Sunday , February 17 2019
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Jp Koning
Working in the bowels of the finance industry. Blogging about monetary phenomena is my side gig.

JP Koning: Moneyness

Moneyness is an economics blog by JP Koning about economics, money and finance. He adds an unique perspective to money-related issues, and explains everything very clearly, this combination sets him apart.

The Haitian dollar

Haiti is home to a strange monetary phenomenon. Shopkeepers and merchants set prices in the Haitian dollar, but there is no actual thing as the Haitian dollar. I've written before about an exotic type of unit-of-account known as an abstract unit of account. A nation's unit of account is the symbol used by its citizens and businesses to advertise and record prices. Here in Canada we use the $ while in a country like Japan people use the ¥. The national unit of account almost always...

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Should we have to line up for money or not?

I finally had some time to read George Selgin's excellent Floored! over the Christmas holiday. Some family members saw me reading the book and asked me what it was about. The subject that George is tackling—two types of central bank operating systems—is quite technical, so I wasn't sure how to break it down for them. But in hindsight, here's how I would go about it. I'm going to explain what the issues are in terms of an instrument we all use and understand: good ol' fashioned banknotes. ...

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Swedish betrayal

I recently wrote two posts for the Sound Money Project about Swedish monetary innovation. The first is about an effort by the Swedish central bank—the Riksbank—to force retailers to accept cash, and the other is about the e-Krona, a potential Riksbank-issued digital currency. This post covers a third topic. For many years now those of us who are interested in cash, privacy, and payments have had our eye on Swedish banknote demand. The amount of paper kronor in circulation has been...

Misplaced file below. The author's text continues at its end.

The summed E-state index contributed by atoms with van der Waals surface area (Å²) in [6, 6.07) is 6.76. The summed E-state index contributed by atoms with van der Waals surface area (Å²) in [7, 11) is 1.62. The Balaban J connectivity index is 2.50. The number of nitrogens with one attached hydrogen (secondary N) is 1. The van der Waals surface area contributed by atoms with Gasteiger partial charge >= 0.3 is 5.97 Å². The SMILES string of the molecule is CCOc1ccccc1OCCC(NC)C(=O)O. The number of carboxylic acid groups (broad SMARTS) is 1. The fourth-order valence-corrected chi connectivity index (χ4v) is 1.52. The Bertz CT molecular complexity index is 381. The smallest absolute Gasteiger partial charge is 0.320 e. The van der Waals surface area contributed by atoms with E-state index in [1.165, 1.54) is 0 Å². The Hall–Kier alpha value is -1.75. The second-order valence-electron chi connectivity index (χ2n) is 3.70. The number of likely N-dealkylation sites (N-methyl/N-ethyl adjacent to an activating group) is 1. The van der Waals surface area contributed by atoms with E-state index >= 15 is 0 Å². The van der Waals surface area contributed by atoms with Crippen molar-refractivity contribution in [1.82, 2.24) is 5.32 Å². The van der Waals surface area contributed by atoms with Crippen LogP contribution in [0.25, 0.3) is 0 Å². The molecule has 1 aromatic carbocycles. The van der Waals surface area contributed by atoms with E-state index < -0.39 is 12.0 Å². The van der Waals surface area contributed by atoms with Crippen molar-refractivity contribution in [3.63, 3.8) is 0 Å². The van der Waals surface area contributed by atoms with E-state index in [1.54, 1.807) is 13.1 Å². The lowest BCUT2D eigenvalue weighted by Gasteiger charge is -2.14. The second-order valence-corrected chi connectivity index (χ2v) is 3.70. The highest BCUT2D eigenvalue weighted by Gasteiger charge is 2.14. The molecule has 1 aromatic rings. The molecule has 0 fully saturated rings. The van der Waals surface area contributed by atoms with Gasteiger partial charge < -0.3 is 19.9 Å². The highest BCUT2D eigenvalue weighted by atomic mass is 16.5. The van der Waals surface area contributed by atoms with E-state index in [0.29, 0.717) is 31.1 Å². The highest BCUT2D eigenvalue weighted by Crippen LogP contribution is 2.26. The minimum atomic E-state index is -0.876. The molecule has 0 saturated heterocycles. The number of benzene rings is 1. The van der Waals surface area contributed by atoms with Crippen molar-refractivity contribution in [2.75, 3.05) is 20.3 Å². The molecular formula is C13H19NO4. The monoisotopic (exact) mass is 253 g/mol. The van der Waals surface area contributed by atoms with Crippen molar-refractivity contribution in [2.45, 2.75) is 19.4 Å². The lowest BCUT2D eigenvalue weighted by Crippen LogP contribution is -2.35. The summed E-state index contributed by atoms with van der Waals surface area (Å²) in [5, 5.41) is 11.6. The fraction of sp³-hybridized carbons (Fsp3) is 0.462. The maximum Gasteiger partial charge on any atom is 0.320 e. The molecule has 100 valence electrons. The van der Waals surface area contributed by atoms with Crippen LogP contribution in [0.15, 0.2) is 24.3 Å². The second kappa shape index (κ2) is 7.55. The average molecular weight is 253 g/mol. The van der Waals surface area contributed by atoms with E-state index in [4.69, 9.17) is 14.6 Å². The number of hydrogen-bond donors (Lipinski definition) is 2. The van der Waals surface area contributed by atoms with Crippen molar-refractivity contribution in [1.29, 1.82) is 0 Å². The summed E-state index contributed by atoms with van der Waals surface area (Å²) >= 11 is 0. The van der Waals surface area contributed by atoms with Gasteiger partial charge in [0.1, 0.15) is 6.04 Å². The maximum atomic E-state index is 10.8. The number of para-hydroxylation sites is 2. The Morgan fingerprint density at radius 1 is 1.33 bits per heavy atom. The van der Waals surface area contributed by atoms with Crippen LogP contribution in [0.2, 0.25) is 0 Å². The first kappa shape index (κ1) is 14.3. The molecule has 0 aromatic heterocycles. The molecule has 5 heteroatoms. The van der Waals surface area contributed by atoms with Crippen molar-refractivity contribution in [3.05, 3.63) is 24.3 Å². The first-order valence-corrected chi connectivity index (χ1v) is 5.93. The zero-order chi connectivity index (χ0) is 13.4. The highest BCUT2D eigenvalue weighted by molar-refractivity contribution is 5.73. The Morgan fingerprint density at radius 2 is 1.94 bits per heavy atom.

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Christmas and cash

Merry Christmas and Happy New Year to all my readers. And to everyone who left a comment this year, thank you. It's always fun to debate things over in the comments section and I feel it makes the blogs themselves stronger. Don't forget to check out the discussion board where we had a number of interesting discussions in 2018.The last time I published my Christmas cash usage chart was in 2015. I figured it was high time to update it: The annual Christmas spike in U.S. banknote demand is...

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Can lottery tickets become money?

Say that the local lottery system has decided to innovate. Lottery tickets can now be used as money. A ticket with a face value of $x can be used to buy $x worth of stuff at any checkout counter in the country. Or they can be held in digital form and transferred instantaneously across the lottery's new payments system to friends, the utility company, or the government tax department. With the payments infrastructure in place, will people actually use lottery tickets to pay their bills,...